the Fiddler's picture

Add unit tests to the OpenTK.Math

Project:The Open Toolkit library
Version:0.9.x-dev
Component:Code
Category:task
Priority:normal
Assigned:Unassigned
Status:open
Description

Right now, there is no rigorous way to test OpenTK.Math. Bugs may difficult to catch and may go unnoticed for a long time.

Is there anyone familiar with NUnit, who can describe how it can be integrated into a project and how to write unit tests for it? Can it be integrated into the build system so the tests run automatically? What kind of functionality can it test?


Comments

Comment viewing options

Select your preferred way to display the comments and click "Save settings" to activate your changes.
objarni's picture

#1

Dogfight uses NUnit to test some of it's code:

svn checkout http://dogfight2008.googlecode.com/svn/trunk/ dogfight2008-read-only

In that project, I embedded NUnit. Because of that, all I need is a computer with Visual Studio to build Dogfight2008. NUnit is about 2mb and can be stripped down (remove .net1.1 binaries, docs, etc..) if that is too heavy.

Is there anyone familiar with NUnit, who can describe how it can be integrated into a project and how to write unit tests for it? Can it be integrated into the build system so the tests run automatically? What kind of functionality can it test?
What it can test: anything that can be expressed as a boolean expression, generally speaking.

A class used to test another class is called a Fixture in NUnit, eg. class SomeClass would have a class called SomeClassFixture containing the tests for SomeClass. Here is an example from Dogfight, a class to test my math utilities class called Calc:
CalcFixture.cs [unit test]
Calc.cs [unit]

The way I use NUnit:

1. For each project (.csproj), I have a "sibling project" called ProjectName.Tests.dll
2. ProjectName.Tests.dll references ProjectName.dll and nunit.framework.dll and contains all tests
3. ProjectName.Tests.dll has a post-build event "nunit-console.exe $(TargetPath)" which runs all tests after the project has been successfully built
4. If any tests fail, nunit-console returns a non-zero value reported as an error in the Error window, then I can check the Output window to see exactly what tests failed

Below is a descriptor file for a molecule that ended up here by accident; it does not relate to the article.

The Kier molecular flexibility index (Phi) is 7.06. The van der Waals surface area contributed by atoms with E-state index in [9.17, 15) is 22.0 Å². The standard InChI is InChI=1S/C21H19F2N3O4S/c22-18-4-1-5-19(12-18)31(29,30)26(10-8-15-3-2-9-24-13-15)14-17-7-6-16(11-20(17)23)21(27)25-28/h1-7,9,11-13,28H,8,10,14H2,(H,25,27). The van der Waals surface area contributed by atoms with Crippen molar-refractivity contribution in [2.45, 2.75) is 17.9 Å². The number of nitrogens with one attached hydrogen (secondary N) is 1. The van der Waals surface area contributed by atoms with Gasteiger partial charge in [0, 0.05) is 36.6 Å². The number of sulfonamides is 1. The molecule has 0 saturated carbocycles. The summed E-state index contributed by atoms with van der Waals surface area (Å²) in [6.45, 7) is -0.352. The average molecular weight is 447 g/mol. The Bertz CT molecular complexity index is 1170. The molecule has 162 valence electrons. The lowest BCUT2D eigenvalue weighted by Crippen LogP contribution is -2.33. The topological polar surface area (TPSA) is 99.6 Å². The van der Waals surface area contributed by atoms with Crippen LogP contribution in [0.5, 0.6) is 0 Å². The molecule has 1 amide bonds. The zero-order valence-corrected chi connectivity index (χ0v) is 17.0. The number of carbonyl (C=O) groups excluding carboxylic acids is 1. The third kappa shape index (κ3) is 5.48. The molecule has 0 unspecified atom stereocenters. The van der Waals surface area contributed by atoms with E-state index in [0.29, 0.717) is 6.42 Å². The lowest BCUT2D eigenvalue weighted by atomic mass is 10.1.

5. If all tests pass, nunit-console returns zero so no error is reported in the Error window

I guess all this should be translateable to Ant?

the Fiddler's picture

#2

Thanks for the info, I'll have to see what Prebuild supports in the way of post-build events.

kanato's picture

#3

So I've always been curious about Nunit but I've never really looked into it. What does it give us that just using System.Diagnostics.Debug.Assert doesn't?

Inertia's picture

#4

Cookies. And an additional dependency.

I'd rather write a larger test app that benchmarks the functions and only does a few checks to confirm the function's correctness first. What's the point of writing unit tests for most of the Vector*** structs functions? Most are so simple that they cannot possibly be faulty.

the Fiddler's picture

#5

Most are so simple that they cannot possibly be faulty.
Famous last words :)

Myself, I'm more worried about matrices and quaternions. I've been having some problems with the latter and I cannot pinpoint whther it's my fault or I'm hitting a bug. I recall you were having similar problems with an .X loader.

I admit I have no experience wrt to unit-testing, which is why I was looking at the solution used by the Mono guys (nunit). As far as I can see, nunit defines a testing interface and provides tools that interact with that. I have a feeling that a home-made solution would fare worse than nunit from a maintenance standpoint.

objarni's picture

#6

NUnit provides more readable unit test code than using only Debug.Assert(), but of course in essence (from a mathematical standpoint) there is no difference in functionality.

Adding NUnit dependency to the OpenTK development branch does not imply adding a single byte to neither OpenTK.dll nor OpenTK.Utilities.dll (since test projects are separate from production projects, see my first reply above). It is simply like Prebuild - a tool used to develop OpenTK.

And if you are dareful enough to include NUnit binaries in the branch, it does not even imply installing or adding any hassle to OpenTK developers. The only thing added is 2 mb extra download first time you checkout opentk-dev (SVN is smart enough to not perform this download more than once to your computer).

So unless you are on a 300 baud modem I wouldn't worry about the dependency on the open source (and rather popular) NUnit unit testing tool.

What has to be done for this to work:

1) learn the basics of NUnit (it is minimalistic, I can provide support since I've used the tool for two years..)